While people go to hospital for surgery, treatment and to recover from various health issues, an alarming new study shows the very surgical gowns hospital staff wear could be making patients sick.
Research led by the University of Plymouth found that despite hospital gowns being washed with disinfectant, many still retain superbugs such as Clostridium difficile. Also known as C diff, these bacteria can cause an array of worrying symptoms including diarrhoea, stomach pain, nausea and dehydration.
Researchers tested single-use polypropylene hospital surgical gowns that had been infected with three different strains of C difficile. The UK’s Department of Health and Social Care recommends washing infected items for ten minutes with disinfectant containing 1,000 parts per million of chlorine and despite doing this, researchers discovered that all strains of C difficile spores survived and didn’t reduce.
The study, published in the Applied and Environmental Microbiology Journal, took place because gowns were suspected to be contributing to C difficile transmission in a US hospital. Three strains of C difficile were tested including R20291, which can cause death and is becoming resistant to the main antibiotic treatments.
Spores were applied directly to the surgical gowns in water for 10 seconds, 30 seconds, 1 minute, 5 minutes and 10 minutes before being removed and discarded. This was intended to mimic transfer of infectious bodily fluids in the clinical setting and assess the potential for onward transmission to patients. It’s believed that spore transfer between surfaces can occur within the first 10 seconds of contact.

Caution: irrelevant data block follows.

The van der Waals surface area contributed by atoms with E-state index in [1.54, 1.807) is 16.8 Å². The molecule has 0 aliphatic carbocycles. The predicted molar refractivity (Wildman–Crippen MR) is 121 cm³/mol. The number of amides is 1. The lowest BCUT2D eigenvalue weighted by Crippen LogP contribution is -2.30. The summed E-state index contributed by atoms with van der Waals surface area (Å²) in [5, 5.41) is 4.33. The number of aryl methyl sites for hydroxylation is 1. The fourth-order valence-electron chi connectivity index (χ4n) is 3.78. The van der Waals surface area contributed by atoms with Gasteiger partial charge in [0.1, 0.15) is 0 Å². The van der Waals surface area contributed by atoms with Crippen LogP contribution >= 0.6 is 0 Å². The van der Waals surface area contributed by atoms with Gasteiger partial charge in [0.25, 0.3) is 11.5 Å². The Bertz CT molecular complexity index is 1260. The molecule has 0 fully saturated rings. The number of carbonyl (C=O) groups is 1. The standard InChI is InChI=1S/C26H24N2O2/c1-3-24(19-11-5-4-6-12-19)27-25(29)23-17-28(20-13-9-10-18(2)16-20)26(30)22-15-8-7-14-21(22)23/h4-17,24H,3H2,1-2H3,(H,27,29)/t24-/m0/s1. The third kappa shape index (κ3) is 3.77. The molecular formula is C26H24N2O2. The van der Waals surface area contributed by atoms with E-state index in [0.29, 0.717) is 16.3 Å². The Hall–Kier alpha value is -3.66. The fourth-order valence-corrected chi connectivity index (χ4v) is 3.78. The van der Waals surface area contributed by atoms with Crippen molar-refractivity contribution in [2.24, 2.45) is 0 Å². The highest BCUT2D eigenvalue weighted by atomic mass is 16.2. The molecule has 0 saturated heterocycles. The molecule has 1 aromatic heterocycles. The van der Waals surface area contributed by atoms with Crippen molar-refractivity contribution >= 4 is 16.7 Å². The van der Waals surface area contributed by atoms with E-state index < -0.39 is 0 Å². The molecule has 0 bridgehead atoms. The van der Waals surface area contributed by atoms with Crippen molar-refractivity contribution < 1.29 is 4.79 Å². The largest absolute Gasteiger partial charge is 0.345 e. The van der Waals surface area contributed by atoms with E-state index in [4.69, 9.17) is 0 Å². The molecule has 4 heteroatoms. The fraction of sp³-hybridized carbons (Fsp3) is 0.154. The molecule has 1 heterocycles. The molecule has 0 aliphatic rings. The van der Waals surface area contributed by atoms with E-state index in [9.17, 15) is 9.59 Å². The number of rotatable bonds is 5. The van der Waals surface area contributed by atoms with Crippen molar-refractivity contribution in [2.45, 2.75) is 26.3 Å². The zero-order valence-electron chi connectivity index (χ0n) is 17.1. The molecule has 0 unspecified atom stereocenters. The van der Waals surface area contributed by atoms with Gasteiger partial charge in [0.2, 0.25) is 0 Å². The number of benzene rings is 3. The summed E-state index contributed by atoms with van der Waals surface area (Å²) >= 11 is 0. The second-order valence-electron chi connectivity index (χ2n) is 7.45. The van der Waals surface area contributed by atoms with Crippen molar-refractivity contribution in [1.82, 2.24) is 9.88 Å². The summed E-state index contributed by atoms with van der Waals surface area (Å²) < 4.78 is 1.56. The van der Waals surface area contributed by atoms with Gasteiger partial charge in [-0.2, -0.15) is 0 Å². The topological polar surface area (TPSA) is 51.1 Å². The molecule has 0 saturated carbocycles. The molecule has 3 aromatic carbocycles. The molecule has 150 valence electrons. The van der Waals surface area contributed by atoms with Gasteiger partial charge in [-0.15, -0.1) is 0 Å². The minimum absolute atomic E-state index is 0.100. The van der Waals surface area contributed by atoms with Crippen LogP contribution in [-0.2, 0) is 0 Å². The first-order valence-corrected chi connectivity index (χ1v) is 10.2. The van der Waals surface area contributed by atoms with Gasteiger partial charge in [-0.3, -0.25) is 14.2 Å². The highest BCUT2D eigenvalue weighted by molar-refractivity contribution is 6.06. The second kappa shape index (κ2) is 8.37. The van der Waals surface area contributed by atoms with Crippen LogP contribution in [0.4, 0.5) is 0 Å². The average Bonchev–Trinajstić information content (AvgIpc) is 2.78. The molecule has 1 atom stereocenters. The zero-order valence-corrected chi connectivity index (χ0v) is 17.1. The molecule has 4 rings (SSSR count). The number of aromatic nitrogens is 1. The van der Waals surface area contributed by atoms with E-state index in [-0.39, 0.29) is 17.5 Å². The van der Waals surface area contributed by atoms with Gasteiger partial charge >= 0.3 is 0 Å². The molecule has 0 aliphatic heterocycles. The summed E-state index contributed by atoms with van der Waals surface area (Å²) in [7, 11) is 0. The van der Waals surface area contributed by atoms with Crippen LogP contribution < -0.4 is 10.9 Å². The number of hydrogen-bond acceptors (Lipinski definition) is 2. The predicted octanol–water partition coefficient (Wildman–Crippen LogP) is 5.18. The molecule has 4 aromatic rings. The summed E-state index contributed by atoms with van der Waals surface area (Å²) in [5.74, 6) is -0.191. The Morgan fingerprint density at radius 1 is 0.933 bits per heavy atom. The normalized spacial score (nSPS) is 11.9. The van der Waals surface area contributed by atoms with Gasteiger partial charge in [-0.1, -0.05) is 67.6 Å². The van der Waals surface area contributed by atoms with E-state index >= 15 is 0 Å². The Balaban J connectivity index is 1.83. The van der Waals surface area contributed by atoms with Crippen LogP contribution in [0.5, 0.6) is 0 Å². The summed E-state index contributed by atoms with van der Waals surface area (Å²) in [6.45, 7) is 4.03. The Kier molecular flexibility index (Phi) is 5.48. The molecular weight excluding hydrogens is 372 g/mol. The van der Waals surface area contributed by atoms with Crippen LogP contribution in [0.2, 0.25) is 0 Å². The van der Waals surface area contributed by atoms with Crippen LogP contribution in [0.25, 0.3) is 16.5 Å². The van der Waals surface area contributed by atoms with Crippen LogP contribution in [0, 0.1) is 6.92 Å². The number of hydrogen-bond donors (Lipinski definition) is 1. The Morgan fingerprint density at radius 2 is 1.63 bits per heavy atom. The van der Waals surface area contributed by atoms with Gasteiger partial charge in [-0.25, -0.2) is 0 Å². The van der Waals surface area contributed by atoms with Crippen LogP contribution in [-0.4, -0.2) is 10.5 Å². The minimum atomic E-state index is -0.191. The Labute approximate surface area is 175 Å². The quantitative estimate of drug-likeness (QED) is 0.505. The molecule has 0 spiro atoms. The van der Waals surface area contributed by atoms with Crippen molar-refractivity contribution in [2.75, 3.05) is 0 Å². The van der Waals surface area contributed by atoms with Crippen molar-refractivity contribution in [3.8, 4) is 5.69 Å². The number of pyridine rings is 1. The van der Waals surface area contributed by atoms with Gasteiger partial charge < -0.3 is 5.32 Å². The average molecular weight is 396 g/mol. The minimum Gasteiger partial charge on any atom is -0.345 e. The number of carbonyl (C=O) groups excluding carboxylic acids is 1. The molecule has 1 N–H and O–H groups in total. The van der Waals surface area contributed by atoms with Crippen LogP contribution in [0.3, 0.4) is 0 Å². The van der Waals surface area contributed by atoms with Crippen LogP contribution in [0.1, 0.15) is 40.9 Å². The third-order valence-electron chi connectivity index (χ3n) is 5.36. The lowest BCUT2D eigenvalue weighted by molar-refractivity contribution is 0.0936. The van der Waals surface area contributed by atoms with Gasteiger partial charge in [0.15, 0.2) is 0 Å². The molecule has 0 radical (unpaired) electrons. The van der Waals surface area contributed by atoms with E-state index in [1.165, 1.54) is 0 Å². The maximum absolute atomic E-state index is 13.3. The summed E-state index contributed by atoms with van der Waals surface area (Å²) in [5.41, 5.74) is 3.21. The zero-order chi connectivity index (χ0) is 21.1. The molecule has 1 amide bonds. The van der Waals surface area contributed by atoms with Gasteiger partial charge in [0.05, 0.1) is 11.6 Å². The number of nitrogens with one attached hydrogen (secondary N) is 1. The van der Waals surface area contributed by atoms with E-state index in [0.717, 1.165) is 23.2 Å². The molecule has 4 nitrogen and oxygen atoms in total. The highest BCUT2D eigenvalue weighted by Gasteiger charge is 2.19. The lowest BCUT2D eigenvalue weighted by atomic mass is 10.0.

“C difficile is a really nasty superbug and it’s so important that hospitals stop it from spreading,” study lead Dr Tina Joshi said in a statement. “This study shows that even when we think an item has been suitably cleaned, it hasn’t been necessarily – 1,000 parts per million of chlorine just isn’t enough as the bacteria survived and grew after disinfection.”
Researchers noted that appropriate hygiene practices such as gowns not being warn outside of isolated areas need to be implemented to stop bacteria from spreading.
“In an age where infections are becoming resistant to antibiotics, it’s worrying to think that other bacteria are becoming resistant to biocides,” Joshi added. “So the best thing we can do is ensure that infection control procedures are robust and standardised.”
It’s not the first time hospitals have come under fire for the spread of harmful bacteria. Research presented in Philadelphia at the 46th Annual Conference of the Association for Professionals in Infection Control and Epidemiology (APIC) last month found that water splashing out of a sink when someone washes their hands could spread potentially harmful contaminants from dirty taps.
That study found that the shallow depth of the sink bowl allowed contaminated water to splash onto patient care items, the hands of health care professionals and into patient care spaces. Alarmingly, water could travel at a distance of more than four feet from the sink.
Meanwhile, a 2018 study published in the American Journal of Infection Control found that hospital curtains can easily become a breeding ground for drug-resistant bacteria, increasing the health risk to patient safety.
After tracking freshly-laundered privacy curtains, researchers discovered 87.5 per cent of the curtains tested positive to Staphylococcus aureus after 14 days. Worryingly, the bacteria were resistant to an antibiotic known as methicillin, used to treat bacterial infections caused by Staphylococcus aureus. Left untreated, it has the potential to cause death.
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